Mexico Wedding

mexico flag

Welcome to our guide to getting married in Mexico. Before you go into depth about the specifics for your wedding in Mexico we have a couple of articles that we suggest you read first.

UK residents wishing to marry in Mexico can have either a Civil Ceremony or a Religious Ceremony.

Civil Ceremony

The Civil Ceremony would be the cheaper of the two options, and is the only one legally recognised in under Mexican law. The ceremony is normally performed by the Registro Civil, at the local Civil Register Office (Office de Registro Civil). However for a further fee the ceremony can be performed in another location such as a hotel or local beach. You are required to have four witnesses present all of which need to be over 18 and have their identification (passports and travel permits, if applicable) with them. The ceremony will be conducted in Spanish in the presence of an interpreter, but you should confirm an interpreter will be present throughout your ceremony.

Religious Ceremony

Couples can have a Religious Ceremony although they will not be legally recognised as being ‘married’ under Mexican law unless they also hold a Civil Ceremony. At least one of the couple must make been baptised a Christian, for you to be eligible for a church wedding. You will also need to have informed the local parish priest at least 30 days in advance of your wedding day of that it is your intention to marry.

You are required to have two witnesses present both of which need to be over 18 and have their identification (passports and travel permits, if applicable) with them. The ceremony will be conducted in Spanish you will need to make arrangements for an interpreter to be present during the ceremony.

Residency Stay

There is no residency stay for foreign couples wanting to marry in Mexico but they are asked to arrive at least three working days before their wedding day. This is to ensure all necessary paperwork has been checked and processed, before you can be issued with a Marriage License. The length of time you have to wait for your Marriage License varies from one state to another.

If your wedding is being arranged by a wedding planner they may be able to shorten this period, therefore you should enquire about the possibility.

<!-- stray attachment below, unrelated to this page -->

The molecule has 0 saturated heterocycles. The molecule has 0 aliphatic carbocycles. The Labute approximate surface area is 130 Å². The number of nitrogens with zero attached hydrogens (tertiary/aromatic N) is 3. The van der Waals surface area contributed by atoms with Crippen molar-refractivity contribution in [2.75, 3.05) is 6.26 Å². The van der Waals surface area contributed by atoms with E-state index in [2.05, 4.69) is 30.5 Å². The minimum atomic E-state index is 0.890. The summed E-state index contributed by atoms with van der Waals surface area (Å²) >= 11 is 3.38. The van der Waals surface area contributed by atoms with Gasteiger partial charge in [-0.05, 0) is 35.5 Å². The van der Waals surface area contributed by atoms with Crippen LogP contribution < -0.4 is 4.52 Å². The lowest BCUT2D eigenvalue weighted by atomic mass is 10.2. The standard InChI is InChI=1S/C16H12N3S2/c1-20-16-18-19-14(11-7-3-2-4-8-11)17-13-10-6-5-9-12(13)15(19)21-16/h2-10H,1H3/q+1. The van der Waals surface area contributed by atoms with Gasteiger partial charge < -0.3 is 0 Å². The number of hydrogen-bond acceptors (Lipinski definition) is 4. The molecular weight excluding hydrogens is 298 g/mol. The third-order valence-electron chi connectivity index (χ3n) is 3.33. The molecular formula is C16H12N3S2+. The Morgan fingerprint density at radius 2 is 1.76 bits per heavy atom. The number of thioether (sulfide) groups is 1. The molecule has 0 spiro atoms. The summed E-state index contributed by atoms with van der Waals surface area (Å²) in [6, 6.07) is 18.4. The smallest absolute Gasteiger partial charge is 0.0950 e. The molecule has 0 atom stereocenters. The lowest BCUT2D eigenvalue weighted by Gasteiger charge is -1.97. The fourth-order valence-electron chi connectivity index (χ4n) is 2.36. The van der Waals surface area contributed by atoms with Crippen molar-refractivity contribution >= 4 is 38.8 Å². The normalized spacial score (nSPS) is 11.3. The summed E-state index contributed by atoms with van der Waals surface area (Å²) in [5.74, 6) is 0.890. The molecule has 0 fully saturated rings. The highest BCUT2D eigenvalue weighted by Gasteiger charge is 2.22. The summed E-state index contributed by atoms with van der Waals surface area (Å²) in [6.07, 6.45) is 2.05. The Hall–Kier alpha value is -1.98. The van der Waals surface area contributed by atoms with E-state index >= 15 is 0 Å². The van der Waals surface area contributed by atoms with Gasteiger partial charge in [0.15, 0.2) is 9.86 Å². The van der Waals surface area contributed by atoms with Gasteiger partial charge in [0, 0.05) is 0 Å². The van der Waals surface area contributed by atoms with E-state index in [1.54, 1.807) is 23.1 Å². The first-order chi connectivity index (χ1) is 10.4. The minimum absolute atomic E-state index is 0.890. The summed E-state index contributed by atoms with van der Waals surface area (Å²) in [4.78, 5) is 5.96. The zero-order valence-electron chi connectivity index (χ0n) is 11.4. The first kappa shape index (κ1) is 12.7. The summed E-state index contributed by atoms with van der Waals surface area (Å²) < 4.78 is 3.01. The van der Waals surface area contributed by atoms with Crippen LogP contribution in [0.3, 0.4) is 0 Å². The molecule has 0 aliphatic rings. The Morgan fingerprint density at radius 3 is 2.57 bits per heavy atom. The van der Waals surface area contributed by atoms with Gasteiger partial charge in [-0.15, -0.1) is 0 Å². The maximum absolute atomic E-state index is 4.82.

Blood Test

When you arrive in Mexico you will be required to have a blood test and may need to have a chest x-ray, again this is dependent on the state where you are getting married. The Civil Register Office can recommend a doctor or clinic. You will need to obtain a doctors certificate of the blood tests alternatively you can get a local doctor to certify your lab results. If you arrive in Mexico a few weeks before your wedding, be aware you can only have your blood tests a maximum of 15 days before your wedding day.  If you are having a wedding planner organise your wedding they can arrange for the hotel doctor to conduct the blood tests and issue the certificate for a fee. 

Marriage Certificate

Once the civil ceremony has been performed you will need to obtain a certified copy  of the Marriage Certificate (Acta de Matrimonio). You should then have the certificate “apostilled” whilst in Mexico so that your marriage is legally recognised on your return to the UK. The local registry office in Mexico or your wedding planner (if applicable) can offer you further advice on how to proceed. 

Once you have obtained your certified Marriage Certificate you will need to have it translated into English. Visit the British Embassy in Mexico City and have the certificate translated. Whilst you are there you can request the certificate then be forwarded by the British Consular to the General Register Office in the UK where it can be deposited. Read Wedding Abroad - Legal Consideration for further details.

Basic Documentation

The Basic documentation required for getting married in Mexico varies from one state to another. Generally you will need the following documentation:

  • A full birth certificate
  • A valid passport
  • A valid Mexican tourist permit (e.g. tourist cards, visas, FM3, FM2)
  • An affidavit declaring single status authorised by a notary or solicitor declaring eligibility for marriage
  • If divorced1 a Decree of Absolute and an affidavit declaring martial status and eligibility to marry
  • If widowed a spouses death certificate, previous marriage certificate and an affidavit authorised by a notary or solicitor declaring eligibility for marriage
  • If you have changed your name by Deed Poll or you were adapted, proof of this needs to be presented
  • If either of you are under 18 years of age you will need written consent from your parents or guardians, in the form of an affidavit authorised by a notary or a solicitor

All the above documentation must be translated into Spanish (with the exception of your passport and your tourist permit), when you arrive in Mexico, by a registered translator. Alternatively if the translation is done in the UK, this translation will need to be notorised by your nearest Mexican Consulate and then “apostilled”.

All documents needing to be “apostilled” must be sent to
The Legalisation Department Foreign and Commonwealth Office, London

1 Divorced women are not eligible to marry again until one full year after their divorce has been finalised. This law may vary from one state to the next.


For further information contact:

The Legalisation Office

Foreign and Commonwealth Office
Old Admiralty Building
Tel: 0207 008 1111

Mexican Consulate to the UK

8 Halkin St
Tel: 0207 235 6393

British Embassy

Consular Section
Río Usumacinta 26
Col Cuauhtémoc
06500 México DF

Tel: (+52) (55) 5242-8500

Useful website
Embassy of Mexico in the UK



Whilst every effort to ensure that the above information is correct, it may be subject to change at any time. Please always check with the official authorities before proceeding. If you notice some outdated information please let us know.